For the past week, the bells at the top of Rush Rhees were rung in memory of alumni who lost their lives due to COVID-19.
A video compiling these performances will be released next Friday, Feb. 26, in place of a carillon concert that would usually happen on the Eastman Quadrangle, but was canceled in light of ongoing public health concerns.
Doris Aman teaches a select group of students how to play on UR’s Hopeman Carillon each semester. She and her students planned the concert. “The thing that stimulated this was that the Rochester Review had a section with a list of alumni that had died this year, and it was four pages long,” Aman explained. “The concert is dedicated to the alumni who have passed, and their families.”
The first section will feature Chopin’s Prelude Opus 28 No. 4, played by sophomore Kayla Gunderson. “[The] piece was played at Chopin’s funeral,” Gunderson said. “[It] was the first Chopin I played on the piano, so it’s definitely special to me. And it’s a beautiful, mournful piece, so I think that it fits well.”
Gunderson also played “O Store Gud” (How Great Thou Art), a Swedish hymn often played at funerals. The section is focused on meditation, reflection, and somber commemoration of the alumni who have passed this year.
Next, the concert will turn to families struggling in this difficult year and this bitter winter, with “Rainbow Connection” and “El Noi de la Mare,” a Catalonian folk song. The concert will continue branching out from the deceased and families into the third section, which focuses on struggles facing our entire country. “I Vow to Thee, My Country,” played by sophomore Vanessa Wish, closes this section. The version known by that name uses the lyrics of a British patriotic song.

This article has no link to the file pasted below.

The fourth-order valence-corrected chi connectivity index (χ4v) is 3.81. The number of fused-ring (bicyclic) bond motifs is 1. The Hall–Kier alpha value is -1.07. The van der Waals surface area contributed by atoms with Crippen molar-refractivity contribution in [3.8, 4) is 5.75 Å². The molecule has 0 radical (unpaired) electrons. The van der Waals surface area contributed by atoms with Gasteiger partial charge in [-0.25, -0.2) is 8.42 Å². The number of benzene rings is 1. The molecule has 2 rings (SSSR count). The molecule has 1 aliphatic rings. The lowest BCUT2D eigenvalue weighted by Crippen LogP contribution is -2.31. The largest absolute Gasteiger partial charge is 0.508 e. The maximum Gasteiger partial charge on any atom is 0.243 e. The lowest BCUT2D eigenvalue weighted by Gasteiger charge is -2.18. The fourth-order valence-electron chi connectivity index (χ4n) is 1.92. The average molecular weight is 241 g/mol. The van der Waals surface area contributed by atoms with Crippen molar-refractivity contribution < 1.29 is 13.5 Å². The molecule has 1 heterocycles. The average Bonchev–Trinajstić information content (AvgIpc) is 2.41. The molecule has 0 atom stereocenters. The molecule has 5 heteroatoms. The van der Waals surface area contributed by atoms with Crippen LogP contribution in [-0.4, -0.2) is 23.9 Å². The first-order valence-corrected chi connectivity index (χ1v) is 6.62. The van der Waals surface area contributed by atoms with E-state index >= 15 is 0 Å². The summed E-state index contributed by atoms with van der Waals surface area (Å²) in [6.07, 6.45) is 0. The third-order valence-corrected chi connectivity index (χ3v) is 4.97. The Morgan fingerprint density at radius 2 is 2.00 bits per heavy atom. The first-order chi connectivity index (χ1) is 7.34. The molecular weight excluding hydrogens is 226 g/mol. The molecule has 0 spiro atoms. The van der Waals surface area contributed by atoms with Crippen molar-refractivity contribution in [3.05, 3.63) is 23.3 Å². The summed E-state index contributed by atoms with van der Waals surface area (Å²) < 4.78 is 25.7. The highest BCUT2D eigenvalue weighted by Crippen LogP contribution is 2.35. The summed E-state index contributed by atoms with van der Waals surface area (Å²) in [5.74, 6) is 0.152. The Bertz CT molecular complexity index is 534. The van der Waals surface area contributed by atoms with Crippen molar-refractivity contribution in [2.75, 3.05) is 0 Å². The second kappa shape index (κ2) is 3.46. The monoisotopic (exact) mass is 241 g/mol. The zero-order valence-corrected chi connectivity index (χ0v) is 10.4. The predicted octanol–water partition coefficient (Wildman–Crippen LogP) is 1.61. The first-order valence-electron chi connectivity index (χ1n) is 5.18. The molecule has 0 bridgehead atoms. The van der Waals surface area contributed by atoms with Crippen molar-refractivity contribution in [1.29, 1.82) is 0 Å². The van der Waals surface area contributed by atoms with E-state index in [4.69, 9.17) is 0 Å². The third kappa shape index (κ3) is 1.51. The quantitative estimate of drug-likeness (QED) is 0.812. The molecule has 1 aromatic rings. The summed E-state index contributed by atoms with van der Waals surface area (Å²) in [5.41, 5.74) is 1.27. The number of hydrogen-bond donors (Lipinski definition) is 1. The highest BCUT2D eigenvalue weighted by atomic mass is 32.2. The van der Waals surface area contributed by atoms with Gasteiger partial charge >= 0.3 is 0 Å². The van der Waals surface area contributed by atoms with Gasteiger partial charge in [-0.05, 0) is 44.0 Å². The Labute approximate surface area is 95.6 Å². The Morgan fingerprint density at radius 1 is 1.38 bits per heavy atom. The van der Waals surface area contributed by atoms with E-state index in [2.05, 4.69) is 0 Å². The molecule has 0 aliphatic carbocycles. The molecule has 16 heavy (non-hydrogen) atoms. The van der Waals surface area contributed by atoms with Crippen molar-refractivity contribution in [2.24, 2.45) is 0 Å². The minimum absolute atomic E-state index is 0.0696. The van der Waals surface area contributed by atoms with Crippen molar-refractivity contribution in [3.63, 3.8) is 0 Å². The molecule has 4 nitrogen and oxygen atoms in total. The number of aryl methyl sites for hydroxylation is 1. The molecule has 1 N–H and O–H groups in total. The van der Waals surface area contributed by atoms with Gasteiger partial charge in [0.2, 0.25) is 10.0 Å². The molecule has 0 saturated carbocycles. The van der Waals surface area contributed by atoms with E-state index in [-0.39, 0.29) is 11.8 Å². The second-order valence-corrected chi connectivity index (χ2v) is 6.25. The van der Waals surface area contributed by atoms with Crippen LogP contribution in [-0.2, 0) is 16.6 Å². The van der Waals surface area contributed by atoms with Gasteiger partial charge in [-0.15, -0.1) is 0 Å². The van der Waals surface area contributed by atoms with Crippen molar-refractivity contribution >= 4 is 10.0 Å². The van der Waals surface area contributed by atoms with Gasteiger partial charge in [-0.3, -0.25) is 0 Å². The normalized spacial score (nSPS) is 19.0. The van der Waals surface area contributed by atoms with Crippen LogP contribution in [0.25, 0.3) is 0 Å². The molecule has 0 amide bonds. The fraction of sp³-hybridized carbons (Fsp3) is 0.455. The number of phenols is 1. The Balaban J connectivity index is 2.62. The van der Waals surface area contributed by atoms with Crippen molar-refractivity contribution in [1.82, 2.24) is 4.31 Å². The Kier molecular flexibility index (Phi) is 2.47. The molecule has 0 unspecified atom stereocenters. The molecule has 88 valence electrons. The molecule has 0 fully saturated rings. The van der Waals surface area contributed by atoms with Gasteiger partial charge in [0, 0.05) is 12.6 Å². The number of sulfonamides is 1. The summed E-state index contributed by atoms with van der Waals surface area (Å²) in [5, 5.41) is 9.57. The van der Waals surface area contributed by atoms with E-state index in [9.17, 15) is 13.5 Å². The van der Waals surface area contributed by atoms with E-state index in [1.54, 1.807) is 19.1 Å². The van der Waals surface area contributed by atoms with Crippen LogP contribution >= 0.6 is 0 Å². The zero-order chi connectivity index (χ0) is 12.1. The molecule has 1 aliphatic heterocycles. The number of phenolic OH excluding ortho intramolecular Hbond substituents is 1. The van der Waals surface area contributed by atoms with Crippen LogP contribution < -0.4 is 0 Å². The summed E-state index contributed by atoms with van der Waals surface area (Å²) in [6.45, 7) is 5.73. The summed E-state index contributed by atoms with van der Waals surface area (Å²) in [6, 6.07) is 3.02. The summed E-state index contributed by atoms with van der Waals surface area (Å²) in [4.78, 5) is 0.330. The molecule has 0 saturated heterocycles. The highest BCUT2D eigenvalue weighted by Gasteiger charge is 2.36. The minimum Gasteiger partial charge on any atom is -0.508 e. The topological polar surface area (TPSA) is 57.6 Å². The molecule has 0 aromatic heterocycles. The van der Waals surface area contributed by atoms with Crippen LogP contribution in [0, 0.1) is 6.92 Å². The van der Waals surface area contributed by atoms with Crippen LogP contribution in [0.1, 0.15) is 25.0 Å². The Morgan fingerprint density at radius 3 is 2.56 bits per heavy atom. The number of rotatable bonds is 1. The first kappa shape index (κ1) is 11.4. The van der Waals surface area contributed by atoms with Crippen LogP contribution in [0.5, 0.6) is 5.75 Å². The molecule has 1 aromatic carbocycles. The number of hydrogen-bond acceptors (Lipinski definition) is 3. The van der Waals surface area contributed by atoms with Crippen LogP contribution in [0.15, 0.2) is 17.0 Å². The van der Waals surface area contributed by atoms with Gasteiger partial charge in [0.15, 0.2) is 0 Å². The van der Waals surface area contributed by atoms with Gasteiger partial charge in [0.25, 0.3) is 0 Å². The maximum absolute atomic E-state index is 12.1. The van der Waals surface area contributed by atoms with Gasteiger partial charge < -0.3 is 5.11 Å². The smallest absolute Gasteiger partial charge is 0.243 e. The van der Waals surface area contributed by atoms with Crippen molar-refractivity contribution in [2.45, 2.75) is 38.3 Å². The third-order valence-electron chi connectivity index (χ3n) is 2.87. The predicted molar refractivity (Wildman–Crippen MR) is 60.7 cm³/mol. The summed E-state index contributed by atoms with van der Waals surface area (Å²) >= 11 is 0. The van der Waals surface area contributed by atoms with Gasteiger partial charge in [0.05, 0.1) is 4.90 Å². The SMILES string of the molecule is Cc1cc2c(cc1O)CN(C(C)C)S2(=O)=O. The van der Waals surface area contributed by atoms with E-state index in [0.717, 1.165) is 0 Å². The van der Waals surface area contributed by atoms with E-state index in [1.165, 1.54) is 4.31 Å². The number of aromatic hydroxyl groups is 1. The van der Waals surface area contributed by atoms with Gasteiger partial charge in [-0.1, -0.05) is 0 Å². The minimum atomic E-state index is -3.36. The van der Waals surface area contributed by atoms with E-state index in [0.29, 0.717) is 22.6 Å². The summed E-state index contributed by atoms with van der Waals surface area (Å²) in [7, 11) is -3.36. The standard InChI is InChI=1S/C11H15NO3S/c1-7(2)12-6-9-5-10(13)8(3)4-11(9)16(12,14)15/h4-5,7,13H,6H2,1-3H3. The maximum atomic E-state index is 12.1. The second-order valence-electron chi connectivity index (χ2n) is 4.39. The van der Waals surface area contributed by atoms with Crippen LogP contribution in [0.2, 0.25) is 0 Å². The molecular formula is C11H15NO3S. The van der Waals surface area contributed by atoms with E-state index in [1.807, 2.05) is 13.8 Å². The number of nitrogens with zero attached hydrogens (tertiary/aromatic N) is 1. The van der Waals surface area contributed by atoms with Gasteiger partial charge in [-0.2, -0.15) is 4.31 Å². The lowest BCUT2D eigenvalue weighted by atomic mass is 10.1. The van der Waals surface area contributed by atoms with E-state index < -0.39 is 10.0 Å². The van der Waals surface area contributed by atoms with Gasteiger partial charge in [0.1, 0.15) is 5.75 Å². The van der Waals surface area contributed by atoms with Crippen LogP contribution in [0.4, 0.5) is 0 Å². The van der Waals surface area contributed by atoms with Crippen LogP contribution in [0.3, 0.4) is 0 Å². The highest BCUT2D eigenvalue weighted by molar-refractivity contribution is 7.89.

“It’s emphasizing people’s dedication to their country, especially frontline workers in the pandemic, and memorializing what they’ve done,” Wish said. The piece is also known as “Jupiter,” and is the fourth of seven movements in Gustav Holst’s orchestral suite “The Planets.” The piece emphasizes national and worldwide grief and the need for solidarity and compassion. Its triumphant, powerful notes take advantage of the massive scale on which the carillon is heard.
The carillon is a communal instrument, and those in the class felt it wouldn’t be right to play it without acknowledging the struggles of our community. “There’s been so much going on in the Rochester community both over the summer and right now,” Aman said, “so we have a section dedicated to those who carry heavy burdens that they did not choose.”
This section is poignantly opened with “Lift Every Voice and Sing,” often called the Black National Anthem, and “Swing Low Sweet Chariot,” a Black spiritual song. Though the section is dedicated to all those who struggle unjustly, the songs recognize the prominent struggles of our moment and our community.
500 bell tolls will conclude the concert, one for every thousand Americans who have died due to COVID-19. The recorded concert will go live on Facebook on Friday, Feb. 26 at 7:00 p.m.